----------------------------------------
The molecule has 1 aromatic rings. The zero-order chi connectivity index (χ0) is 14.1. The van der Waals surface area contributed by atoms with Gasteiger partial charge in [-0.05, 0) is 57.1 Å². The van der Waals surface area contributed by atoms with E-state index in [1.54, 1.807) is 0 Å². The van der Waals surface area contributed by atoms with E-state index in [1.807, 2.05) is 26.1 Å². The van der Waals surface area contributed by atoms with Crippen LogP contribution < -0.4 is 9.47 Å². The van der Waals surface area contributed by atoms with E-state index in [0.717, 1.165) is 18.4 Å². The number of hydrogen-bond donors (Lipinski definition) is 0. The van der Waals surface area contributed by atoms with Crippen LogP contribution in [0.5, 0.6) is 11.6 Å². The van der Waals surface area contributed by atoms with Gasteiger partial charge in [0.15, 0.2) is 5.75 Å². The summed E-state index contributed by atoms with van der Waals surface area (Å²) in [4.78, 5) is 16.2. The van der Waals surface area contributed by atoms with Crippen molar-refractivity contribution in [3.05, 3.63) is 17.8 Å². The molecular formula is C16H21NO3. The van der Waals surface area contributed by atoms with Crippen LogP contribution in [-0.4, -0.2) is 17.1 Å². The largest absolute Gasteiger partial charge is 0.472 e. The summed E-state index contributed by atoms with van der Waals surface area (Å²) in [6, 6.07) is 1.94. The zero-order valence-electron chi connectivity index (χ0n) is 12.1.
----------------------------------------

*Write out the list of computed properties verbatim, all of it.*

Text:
The molecule has 1 aromatic rings. The zero-order chi connectivity index (χ0) is 14.1. The van der Waals surface area contributed by atoms with Gasteiger partial charge in [-0.05, 0) is 57.1 Å². The van der Waals surface area contributed by atoms with E-state index in [1.54, 1.807) is 0 Å². The van der Waals surface area contributed by atoms with E-state index in [1.807, 2.05) is 26.1 Å². The van der Waals surface area contributed by atoms with Crippen LogP contribution < -0.4 is 9.47 Å². The van der Waals surface area contributed by atoms with E-state index in [0.717, 1.165) is 18.4 Å². The number of hydrogen-bond donors (Lipinski definition) is 0. The van der Waals surface area contributed by atoms with Crippen LogP contribution in [0.5, 0.6) is 11.6 Å². The van der Waals surface area contributed by atoms with Gasteiger partial charge in [0.15, 0.2) is 5.75 Å². The summed E-state index contributed by atoms with van der Waals surface area (Å²) in [4.78, 5) is 16.2. The van der Waals surface area contributed by atoms with Crippen molar-refractivity contribution in [3.05, 3.63) is 17.8 Å². The molecular formula is C16H21NO3. The van der Waals surface area contributed by atoms with Crippen LogP contribution in [-0.4, -0.2) is 17.1 Å². The largest absolute Gasteiger partial charge is 0.472 e. The summed E-state index contributed by atoms with van der Waals surface area (Å²) in [6, 6.07) is 1.94. The zero-order valence-electron chi connectivity index (χ0n) is 12.1.